Growing concern over environmental pollution by chemicals that may directly or indirectly impact human and ecosystem health make it increasingly necessary to establish a biological early warning system to minimize these impacts. To achieve this, simple and reliable approaches and criteria for environmental risk assessment must be developed. We propose a new approach for detecting behavioral responses to toxicants in flowing water. We conducted a series of tests to determine toxic responses of Japanese medaka (Oryzias latipes) to lethal concentrations of potassium cyanide (KCN; 10 mg L-1) and phenol (25 mg L-1). Fish movements were tracked by three-dimensional (3D) biomonitoring under flowthrough conditions. The 3D data were used to evaluate behavioral responses in terms of swimming speed, vertical position in the water, and entropies of these parameters. Fish exposed to KCN surfaced more frequently than unexposed fish, whereas fish exposed to phenol stayed near the bottom. Maximum swimming speed significantly increased after exposure to both test chemicals, whereas median swimming speed significantly decreased after exposure. Despite large variations in swimming behavior between individual fish, toxic behavioral responses could be identified by the significant decrease in the entropy of vertical position after 10-30 min of exposure to the test chemicals. We conclude that the use of entropy can contribute to the development of a biological early warning system for detecting toxicants at early stages of pollution. To use the present approach to detect lower concentrations of toxicants, further studies should be conducted using long-term monitoring of fish exposed to sublethal concentrations.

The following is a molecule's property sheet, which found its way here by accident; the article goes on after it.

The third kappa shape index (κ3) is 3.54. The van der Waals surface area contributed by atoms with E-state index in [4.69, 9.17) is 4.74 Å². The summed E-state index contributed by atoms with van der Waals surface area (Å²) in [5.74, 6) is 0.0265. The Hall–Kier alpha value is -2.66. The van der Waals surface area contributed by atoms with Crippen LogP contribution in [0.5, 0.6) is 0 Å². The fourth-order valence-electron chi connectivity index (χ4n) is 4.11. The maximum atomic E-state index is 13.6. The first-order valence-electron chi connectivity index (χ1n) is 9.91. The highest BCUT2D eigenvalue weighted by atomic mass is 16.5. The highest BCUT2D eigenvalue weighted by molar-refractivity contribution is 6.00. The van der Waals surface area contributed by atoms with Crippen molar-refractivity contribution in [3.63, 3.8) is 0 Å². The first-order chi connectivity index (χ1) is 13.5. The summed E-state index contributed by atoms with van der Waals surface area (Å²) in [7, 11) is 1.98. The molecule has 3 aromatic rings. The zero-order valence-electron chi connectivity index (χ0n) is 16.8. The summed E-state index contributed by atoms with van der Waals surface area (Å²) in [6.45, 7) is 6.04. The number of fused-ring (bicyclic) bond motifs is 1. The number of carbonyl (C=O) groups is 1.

All Science Journal Classification (ASJC) codes
- Management, Monitoring, Policy and Law
- Health, Toxicology and Mutagenesis